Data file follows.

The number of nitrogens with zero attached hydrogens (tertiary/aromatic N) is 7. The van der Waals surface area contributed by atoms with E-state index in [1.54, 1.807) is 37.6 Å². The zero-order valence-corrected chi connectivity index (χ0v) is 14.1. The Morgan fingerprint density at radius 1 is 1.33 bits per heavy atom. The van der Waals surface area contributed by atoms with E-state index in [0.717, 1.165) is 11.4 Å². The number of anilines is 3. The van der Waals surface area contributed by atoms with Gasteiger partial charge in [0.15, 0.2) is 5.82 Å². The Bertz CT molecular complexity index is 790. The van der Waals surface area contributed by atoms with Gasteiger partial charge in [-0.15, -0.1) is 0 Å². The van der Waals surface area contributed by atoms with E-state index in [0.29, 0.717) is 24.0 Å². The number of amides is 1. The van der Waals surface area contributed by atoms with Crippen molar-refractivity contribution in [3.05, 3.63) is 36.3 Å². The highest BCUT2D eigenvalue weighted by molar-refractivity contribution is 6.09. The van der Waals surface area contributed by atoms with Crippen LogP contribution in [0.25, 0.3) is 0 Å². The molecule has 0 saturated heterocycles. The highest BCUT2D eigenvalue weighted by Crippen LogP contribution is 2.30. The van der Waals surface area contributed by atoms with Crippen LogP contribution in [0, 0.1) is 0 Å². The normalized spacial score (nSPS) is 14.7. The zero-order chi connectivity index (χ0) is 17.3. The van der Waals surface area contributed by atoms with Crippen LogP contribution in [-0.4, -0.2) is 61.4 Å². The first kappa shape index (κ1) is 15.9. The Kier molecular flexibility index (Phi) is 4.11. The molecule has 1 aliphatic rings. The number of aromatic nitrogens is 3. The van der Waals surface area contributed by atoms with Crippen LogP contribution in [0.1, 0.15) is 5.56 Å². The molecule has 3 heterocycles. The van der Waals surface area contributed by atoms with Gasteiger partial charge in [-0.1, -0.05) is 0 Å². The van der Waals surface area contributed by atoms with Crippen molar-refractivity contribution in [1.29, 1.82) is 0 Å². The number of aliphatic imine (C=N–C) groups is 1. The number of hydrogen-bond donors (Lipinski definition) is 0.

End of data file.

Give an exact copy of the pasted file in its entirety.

The number of nitrogens with zero attached hydrogens (tertiary/aromatic N) is 7. The van der Waals surface area contributed by atoms with E-state index in [1.54, 1.807) is 37.6 Å². The zero-order valence-corrected chi connectivity index (χ0v) is 14.1. The Morgan fingerprint density at radius 1 is 1.33 bits per heavy atom. The van der Waals surface area contributed by atoms with E-state index in [0.717, 1.165) is 11.4 Å². The number of anilines is 3. The van der Waals surface area contributed by atoms with Gasteiger partial charge in [0.15, 0.2) is 5.82 Å². The Bertz CT molecular complexity index is 790. The van der Waals surface area contributed by atoms with Gasteiger partial charge in [-0.15, -0.1) is 0 Å². The van der Waals surface area contributed by atoms with E-state index in [0.29, 0.717) is 24.0 Å². The number of amides is 1. The van der Waals surface area contributed by atoms with Crippen molar-refractivity contribution in [3.05, 3.63) is 36.3 Å². The highest BCUT2D eigenvalue weighted by molar-refractivity contribution is 6.09. The van der Waals surface area contributed by atoms with Crippen LogP contribution in [0.25, 0.3) is 0 Å². The molecule has 0 saturated heterocycles. The highest BCUT2D eigenvalue weighted by Crippen LogP contribution is 2.30. The van der Waals surface area contributed by atoms with Crippen LogP contribution in [0, 0.1) is 0 Å². The normalized spacial score (nSPS) is 14.7. The zero-order chi connectivity index (χ0) is 17.3. The van der Waals surface area contributed by atoms with Crippen LogP contribution in [-0.4, -0.2) is 61.4 Å². The first kappa shape index (κ1) is 15.9. The Kier molecular flexibility index (Phi) is 4.11. The molecule has 1 aliphatic rings. The number of aromatic nitrogens is 3. The van der Waals surface area contributed by atoms with Crippen LogP contribution in [0.1, 0.15) is 5.56 Å². The molecule has 3 heterocycles. The van der Waals surface area contributed by atoms with Gasteiger partial charge in [-0.1, -0.05) is 0 Å². The van der Waals surface area contributed by atoms with Crippen molar-refractivity contribution in [1.29, 1.82) is 0 Å². The number of aliphatic imine (C=N–C) groups is 1. The number of hydrogen-bond donors (Lipinski definition) is 0.